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Structure - penetration relationships in percutaneous absorption.

Authors
Ridout-G; Guy-RH
Source
Departments of Pharmacy and Pharmaceutical Chemistry, Schools of Pharmacy and Medicine, University of California, San Francisco, California, 1987 Dec; :1-19
Link
NIOSHTIC No.
00182769
Abstract
An attempt was made to predict the kinetics and extent of percutaneous penetration of the skin by a chemical in-vivo from the physicochemical and pharmacokinetic properties of the chemical in question. If this is possible, then one should be able to determine the risk of toxicity arising from dermal exposure to pesticide formulations. Penetration data were gathered for a series of barbiturates, nicotinates, phenols, steroids, and a selection of other compounds. For these experiments excised skin and artificial membranes were used. Particular attention was given to the utility of various organic aqueous partition coefficients as rank order indicators of transdermal flux and on the predictability of the different model systems investigated. In most cases membrane permeability increased with increasing organic aqueous partition coefficients. The researchers conclude that for a structurally related series of chemicals, measurement of a simple lipid water partition coefficient and selected permeabilities through a model membrane composed of the lipid can accurately predict rank order transport rates across the skin. This approach should allow one to select a chemical which demonstrates high potency for its proposed utilization as a pesticide but presents a low risk with respect to worker toxicity resulting from dermal exposure.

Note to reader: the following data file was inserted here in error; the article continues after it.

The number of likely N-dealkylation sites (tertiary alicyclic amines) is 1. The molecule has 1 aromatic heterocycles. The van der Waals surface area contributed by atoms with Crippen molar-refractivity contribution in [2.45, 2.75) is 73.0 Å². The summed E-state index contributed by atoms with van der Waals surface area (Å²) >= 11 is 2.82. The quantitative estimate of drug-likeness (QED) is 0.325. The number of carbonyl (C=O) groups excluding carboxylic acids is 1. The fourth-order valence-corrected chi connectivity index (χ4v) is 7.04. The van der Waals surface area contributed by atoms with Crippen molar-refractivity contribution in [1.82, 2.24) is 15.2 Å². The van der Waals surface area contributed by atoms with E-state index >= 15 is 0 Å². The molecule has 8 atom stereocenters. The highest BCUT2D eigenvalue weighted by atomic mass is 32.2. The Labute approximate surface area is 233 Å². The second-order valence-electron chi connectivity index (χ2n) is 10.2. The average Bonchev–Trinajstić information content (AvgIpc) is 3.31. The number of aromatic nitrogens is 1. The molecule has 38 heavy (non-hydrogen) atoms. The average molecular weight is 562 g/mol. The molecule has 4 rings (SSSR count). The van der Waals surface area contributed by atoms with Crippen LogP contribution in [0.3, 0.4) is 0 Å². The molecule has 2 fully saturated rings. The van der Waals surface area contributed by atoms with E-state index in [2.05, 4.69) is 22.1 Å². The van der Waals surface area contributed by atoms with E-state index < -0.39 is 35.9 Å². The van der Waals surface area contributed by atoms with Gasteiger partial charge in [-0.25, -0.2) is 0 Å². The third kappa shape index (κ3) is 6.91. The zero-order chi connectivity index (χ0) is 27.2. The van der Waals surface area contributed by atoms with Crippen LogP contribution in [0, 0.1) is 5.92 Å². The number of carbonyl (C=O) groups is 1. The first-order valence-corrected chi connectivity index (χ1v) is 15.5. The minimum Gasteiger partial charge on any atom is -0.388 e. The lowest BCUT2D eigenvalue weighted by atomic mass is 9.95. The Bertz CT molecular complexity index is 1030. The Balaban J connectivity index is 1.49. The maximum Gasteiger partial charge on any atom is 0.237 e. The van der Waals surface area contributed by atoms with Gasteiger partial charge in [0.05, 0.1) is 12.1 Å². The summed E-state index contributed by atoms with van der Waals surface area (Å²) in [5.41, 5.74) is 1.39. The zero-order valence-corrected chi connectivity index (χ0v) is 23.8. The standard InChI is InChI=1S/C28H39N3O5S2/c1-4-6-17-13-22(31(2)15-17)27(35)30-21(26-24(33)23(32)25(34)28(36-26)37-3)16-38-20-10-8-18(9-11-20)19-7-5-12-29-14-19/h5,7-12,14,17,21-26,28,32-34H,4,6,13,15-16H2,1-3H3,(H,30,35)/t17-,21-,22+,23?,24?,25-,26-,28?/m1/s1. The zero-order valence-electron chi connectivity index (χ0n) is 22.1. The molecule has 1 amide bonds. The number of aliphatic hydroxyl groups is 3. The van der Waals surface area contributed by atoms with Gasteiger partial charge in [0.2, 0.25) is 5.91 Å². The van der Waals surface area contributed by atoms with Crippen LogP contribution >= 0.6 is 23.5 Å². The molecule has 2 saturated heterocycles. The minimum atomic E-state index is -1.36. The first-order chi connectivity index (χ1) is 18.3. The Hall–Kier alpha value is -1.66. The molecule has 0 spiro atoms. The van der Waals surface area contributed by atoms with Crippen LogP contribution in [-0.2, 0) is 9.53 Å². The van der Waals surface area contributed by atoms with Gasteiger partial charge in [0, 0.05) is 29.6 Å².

Keywords
NIOSH-Grant; Dermatitis; Skin-exposure; Agricultural-chemicals; Chemical-structure; Skin-absorption; In-vitro-studies
Contact
Pharmacy University of California 926 Medical Sciences Building San Francisco, Calif 94143
Publication Date
19871201
Document Type
Final Grant Report
Funding Amount
93049
Funding Type
Grant
Fiscal Year
1988
NTIS Accession No.
PB89-130033
NTIS Price
A03
Identifying No.
Grant-Number-K01-OH-00017
NIOSH Division
OEP
Priority Area
Dermatitis
Source Name
Departments of Pharmacy and Pharmaceutical Chemistry, Schools of Pharmacy and Medicine, University of California, San Francisco, California
State
CA
Performing Organization
University of California San Francisco, San Francisco, California
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